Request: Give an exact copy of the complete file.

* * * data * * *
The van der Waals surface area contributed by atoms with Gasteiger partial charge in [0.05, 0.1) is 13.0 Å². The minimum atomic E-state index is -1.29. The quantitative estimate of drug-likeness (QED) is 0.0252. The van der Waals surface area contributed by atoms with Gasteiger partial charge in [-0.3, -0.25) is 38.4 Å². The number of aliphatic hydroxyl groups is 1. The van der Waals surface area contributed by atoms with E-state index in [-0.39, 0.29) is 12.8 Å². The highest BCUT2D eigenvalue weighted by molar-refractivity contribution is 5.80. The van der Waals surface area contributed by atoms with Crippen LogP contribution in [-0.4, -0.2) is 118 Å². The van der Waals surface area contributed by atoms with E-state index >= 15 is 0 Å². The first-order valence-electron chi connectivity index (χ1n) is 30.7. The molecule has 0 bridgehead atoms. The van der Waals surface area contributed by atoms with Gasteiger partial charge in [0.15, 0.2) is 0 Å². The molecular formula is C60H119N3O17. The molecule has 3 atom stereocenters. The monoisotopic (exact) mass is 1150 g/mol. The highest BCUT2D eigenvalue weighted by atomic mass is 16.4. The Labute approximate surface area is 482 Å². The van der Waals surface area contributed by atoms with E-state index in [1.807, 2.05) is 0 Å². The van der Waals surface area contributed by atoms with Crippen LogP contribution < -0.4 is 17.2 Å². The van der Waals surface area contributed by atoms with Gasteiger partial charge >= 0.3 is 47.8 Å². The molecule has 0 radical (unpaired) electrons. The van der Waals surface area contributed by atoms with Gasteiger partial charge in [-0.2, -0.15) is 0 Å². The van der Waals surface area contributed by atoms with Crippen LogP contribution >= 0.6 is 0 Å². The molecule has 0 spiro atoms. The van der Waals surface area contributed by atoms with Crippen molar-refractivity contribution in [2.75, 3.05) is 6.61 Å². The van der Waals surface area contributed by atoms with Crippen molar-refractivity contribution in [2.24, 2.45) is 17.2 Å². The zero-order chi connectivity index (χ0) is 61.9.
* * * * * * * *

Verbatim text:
The van der Waals surface area contributed by atoms with Gasteiger partial charge in [0.05, 0.1) is 13.0 Å². The minimum atomic E-state index is -1.29. The quantitative estimate of drug-likeness (QED) is 0.0252. The van der Waals surface area contributed by atoms with Gasteiger partial charge in [-0.3, -0.25) is 38.4 Å². The number of aliphatic hydroxyl groups is 1. The van der Waals surface area contributed by atoms with E-state index in [-0.39, 0.29) is 12.8 Å². The highest BCUT2D eigenvalue weighted by molar-refractivity contribution is 5.80. The van der Waals surface area contributed by atoms with Crippen LogP contribution in [-0.4, -0.2) is 118 Å². The van der Waals surface area contributed by atoms with E-state index >= 15 is 0 Å². The first-order valence-electron chi connectivity index (χ1n) is 30.7. The molecule has 0 bridgehead atoms. The van der Waals surface area contributed by atoms with Gasteiger partial charge in [0.15, 0.2) is 0 Å². The molecular formula is C60H119N3O17. The molecule has 3 atom stereocenters. The monoisotopic (exact) mass is 1150 g/mol. The highest BCUT2D eigenvalue weighted by atomic mass is 16.4. The Labute approximate surface area is 482 Å². The van der Waals surface area contributed by atoms with E-state index in [1.807, 2.05) is 0 Å². The van der Waals surface area contributed by atoms with Crippen LogP contribution < -0.4 is 17.2 Å². The van der Waals surface area contributed by atoms with Gasteiger partial charge >= 0.3 is 47.8 Å². The molecule has 0 radical (unpaired) electrons. The van der Waals surface area contributed by atoms with Gasteiger partial charge in [-0.2, -0.15) is 0 Å². The van der Waals surface area contributed by atoms with Crippen LogP contribution >= 0.6 is 0 Å². The molecule has 0 spiro atoms. The van der Waals surface area contributed by atoms with Crippen molar-refractivity contribution in [2.75, 3.05) is 6.61 Å². The van der Waals surface area contributed by atoms with Crippen molar-refractivity contribution in [2.24, 2.45) is 17.2 Å². The zero-order chi connectivity index (χ0) is 61.9.